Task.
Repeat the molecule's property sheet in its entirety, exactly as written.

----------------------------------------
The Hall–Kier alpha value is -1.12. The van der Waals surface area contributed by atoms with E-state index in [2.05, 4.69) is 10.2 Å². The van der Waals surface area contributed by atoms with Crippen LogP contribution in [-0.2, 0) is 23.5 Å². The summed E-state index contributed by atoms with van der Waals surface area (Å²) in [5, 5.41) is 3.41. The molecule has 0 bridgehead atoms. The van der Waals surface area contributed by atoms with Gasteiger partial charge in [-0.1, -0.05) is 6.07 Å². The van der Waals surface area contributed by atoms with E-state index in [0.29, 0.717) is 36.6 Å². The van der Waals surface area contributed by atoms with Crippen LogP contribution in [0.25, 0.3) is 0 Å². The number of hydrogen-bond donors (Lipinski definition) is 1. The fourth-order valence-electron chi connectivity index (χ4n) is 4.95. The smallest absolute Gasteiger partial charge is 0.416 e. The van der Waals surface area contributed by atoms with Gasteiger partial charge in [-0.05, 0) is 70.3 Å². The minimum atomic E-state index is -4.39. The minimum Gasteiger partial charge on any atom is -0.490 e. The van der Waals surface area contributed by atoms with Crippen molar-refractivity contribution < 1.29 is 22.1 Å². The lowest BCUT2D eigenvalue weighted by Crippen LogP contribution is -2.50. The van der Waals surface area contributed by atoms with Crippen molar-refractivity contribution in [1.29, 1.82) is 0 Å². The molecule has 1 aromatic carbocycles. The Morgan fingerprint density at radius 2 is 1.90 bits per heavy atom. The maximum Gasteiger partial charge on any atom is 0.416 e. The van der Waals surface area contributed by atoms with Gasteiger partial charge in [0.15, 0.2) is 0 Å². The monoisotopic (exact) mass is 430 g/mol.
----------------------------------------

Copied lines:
The Hall–Kier alpha value is -1.12. The van der Waals surface area contributed by atoms with E-state index in [2.05, 4.69) is 10.2 Å². The van der Waals surface area contributed by atoms with Crippen LogP contribution in [-0.2, 0) is 23.5 Å². The summed E-state index contributed by atoms with van der Waals surface area (Å²) in [5, 5.41) is 3.41. The molecule has 0 bridgehead atoms. The van der Waals surface area contributed by atoms with Gasteiger partial charge in [-0.1, -0.05) is 6.07 Å². The van der Waals surface area contributed by atoms with E-state index in [0.29, 0.717) is 36.6 Å². The van der Waals surface area contributed by atoms with Crippen LogP contribution in [0.25, 0.3) is 0 Å². The number of hydrogen-bond donors (Lipinski definition) is 1. The fourth-order valence-electron chi connectivity index (χ4n) is 4.95. The smallest absolute Gasteiger partial charge is 0.416 e. The van der Waals surface area contributed by atoms with Gasteiger partial charge in [-0.05, 0) is 70.3 Å². The minimum atomic E-state index is -4.39. The minimum Gasteiger partial charge on any atom is -0.490 e. The van der Waals surface area contributed by atoms with Crippen molar-refractivity contribution < 1.29 is 22.1 Å². The lowest BCUT2D eigenvalue weighted by Crippen LogP contribution is -2.50. The van der Waals surface area contributed by atoms with Crippen molar-refractivity contribution in [1.29, 1.82) is 0 Å². The molecule has 1 aromatic carbocycles. The Morgan fingerprint density at radius 2 is 1.90 bits per heavy atom. The maximum Gasteiger partial charge on any atom is 0.416 e. The van der Waals surface area contributed by atoms with Gasteiger partial charge in [0.15, 0.2) is 0 Å². The monoisotopic (exact) mass is 430 g/mol.